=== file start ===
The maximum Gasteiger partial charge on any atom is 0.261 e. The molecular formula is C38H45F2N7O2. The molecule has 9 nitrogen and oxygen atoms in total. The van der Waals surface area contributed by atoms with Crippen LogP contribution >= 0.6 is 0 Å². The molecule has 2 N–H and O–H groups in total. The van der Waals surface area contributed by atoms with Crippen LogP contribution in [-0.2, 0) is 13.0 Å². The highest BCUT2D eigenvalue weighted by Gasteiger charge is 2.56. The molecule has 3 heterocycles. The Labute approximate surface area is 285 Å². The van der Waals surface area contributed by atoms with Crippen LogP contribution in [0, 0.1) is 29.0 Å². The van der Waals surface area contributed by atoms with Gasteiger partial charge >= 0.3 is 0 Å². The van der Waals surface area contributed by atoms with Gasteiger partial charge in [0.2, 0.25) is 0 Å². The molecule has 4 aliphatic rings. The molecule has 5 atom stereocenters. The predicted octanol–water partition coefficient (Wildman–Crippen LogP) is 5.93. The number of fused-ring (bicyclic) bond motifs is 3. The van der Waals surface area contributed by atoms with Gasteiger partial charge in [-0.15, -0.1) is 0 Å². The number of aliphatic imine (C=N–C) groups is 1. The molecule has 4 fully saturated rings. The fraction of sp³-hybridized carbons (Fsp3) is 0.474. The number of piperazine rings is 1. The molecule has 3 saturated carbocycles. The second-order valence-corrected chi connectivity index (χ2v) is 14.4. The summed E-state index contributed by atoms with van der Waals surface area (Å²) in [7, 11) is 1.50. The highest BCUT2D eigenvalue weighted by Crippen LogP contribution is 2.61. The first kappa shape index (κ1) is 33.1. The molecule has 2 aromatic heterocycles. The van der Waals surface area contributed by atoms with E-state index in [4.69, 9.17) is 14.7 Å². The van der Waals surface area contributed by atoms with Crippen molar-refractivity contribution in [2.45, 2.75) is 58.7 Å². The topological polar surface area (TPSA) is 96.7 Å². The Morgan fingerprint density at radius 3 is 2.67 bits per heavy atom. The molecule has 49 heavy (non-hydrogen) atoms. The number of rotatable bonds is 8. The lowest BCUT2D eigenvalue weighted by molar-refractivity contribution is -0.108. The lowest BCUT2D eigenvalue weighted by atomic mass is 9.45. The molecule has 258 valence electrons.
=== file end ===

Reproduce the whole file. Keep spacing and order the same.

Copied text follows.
The maximum Gasteiger partial charge on any atom is 0.261 e. The molecular formula is C38H45F2N7O2. The molecule has 9 nitrogen and oxygen atoms in total. The van der Waals surface area contributed by atoms with Crippen LogP contribution >= 0.6 is 0 Å². The molecule has 2 N–H and O–H groups in total. The van der Waals surface area contributed by atoms with Crippen LogP contribution in [-0.2, 0) is 13.0 Å². The highest BCUT2D eigenvalue weighted by Gasteiger charge is 2.56. The molecule has 3 heterocycles. The Labute approximate surface area is 285 Å². The van der Waals surface area contributed by atoms with Crippen LogP contribution in [0, 0.1) is 29.0 Å². The van der Waals surface area contributed by atoms with Gasteiger partial charge >= 0.3 is 0 Å². The van der Waals surface area contributed by atoms with Gasteiger partial charge in [0.2, 0.25) is 0 Å². The molecule has 4 aliphatic rings. The molecule has 5 atom stereocenters. The predicted octanol–water partition coefficient (Wildman–Crippen LogP) is 5.93. The number of fused-ring (bicyclic) bond motifs is 3. The van der Waals surface area contributed by atoms with Gasteiger partial charge in [-0.15, -0.1) is 0 Å². The number of aliphatic imine (C=N–C) groups is 1. The molecule has 4 fully saturated rings. The fraction of sp³-hybridized carbons (Fsp3) is 0.474. The number of piperazine rings is 1. The molecule has 3 saturated carbocycles. The second-order valence-corrected chi connectivity index (χ2v) is 14.4. The summed E-state index contributed by atoms with van der Waals surface area (Å²) in [7, 11) is 1.50. The highest BCUT2D eigenvalue weighted by Crippen LogP contribution is 2.61. The first kappa shape index (κ1) is 33.1. The molecule has 2 aromatic heterocycles. The van der Waals surface area contributed by atoms with E-state index in [4.69, 9.17) is 14.7 Å². The van der Waals surface area contributed by atoms with Crippen molar-refractivity contribution in [2.45, 2.75) is 58.7 Å². The topological polar surface area (TPSA) is 96.7 Å². The Morgan fingerprint density at radius 3 is 2.67 bits per heavy atom. The molecule has 49 heavy (non-hydrogen) atoms. The number of rotatable bonds is 8. The lowest BCUT2D eigenvalue weighted by molar-refractivity contribution is -0.108. The lowest BCUT2D eigenvalue weighted by atomic mass is 9.45. The molecule has 258 valence electrons.